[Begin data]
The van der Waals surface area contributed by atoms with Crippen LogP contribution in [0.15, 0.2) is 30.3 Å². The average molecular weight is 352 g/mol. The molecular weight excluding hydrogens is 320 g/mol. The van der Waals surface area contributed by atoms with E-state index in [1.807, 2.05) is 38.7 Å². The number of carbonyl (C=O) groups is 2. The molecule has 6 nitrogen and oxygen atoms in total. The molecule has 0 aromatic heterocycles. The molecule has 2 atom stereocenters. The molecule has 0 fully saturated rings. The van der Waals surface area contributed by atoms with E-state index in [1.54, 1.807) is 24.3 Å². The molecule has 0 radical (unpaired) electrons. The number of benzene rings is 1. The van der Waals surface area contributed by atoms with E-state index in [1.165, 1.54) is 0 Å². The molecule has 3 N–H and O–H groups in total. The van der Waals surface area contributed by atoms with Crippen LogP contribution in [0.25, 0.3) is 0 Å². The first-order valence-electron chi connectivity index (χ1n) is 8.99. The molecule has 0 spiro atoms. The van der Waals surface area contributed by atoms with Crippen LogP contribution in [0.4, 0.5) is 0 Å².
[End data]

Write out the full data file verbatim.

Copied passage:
The van der Waals surface area contributed by atoms with Crippen LogP contribution in [0.15, 0.2) is 30.3 Å². The average molecular weight is 352 g/mol. The molecular weight excluding hydrogens is 320 g/mol. The van der Waals surface area contributed by atoms with E-state index in [1.807, 2.05) is 38.7 Å². The number of carbonyl (C=O) groups is 2. The molecule has 6 nitrogen and oxygen atoms in total. The molecule has 0 aromatic heterocycles. The molecule has 2 atom stereocenters. The molecule has 0 fully saturated rings. The van der Waals surface area contributed by atoms with E-state index in [1.54, 1.807) is 24.3 Å². The molecule has 0 radical (unpaired) electrons. The number of benzene rings is 1. The van der Waals surface area contributed by atoms with E-state index in [1.165, 1.54) is 0 Å². The molecule has 3 N–H and O–H groups in total. The van der Waals surface area contributed by atoms with Crippen LogP contribution in [0.25, 0.3) is 0 Å². The first-order valence-electron chi connectivity index (χ1n) is 8.99. The molecule has 0 spiro atoms. The van der Waals surface area contributed by atoms with Crippen LogP contribution in [0.4, 0.5) is 0 Å².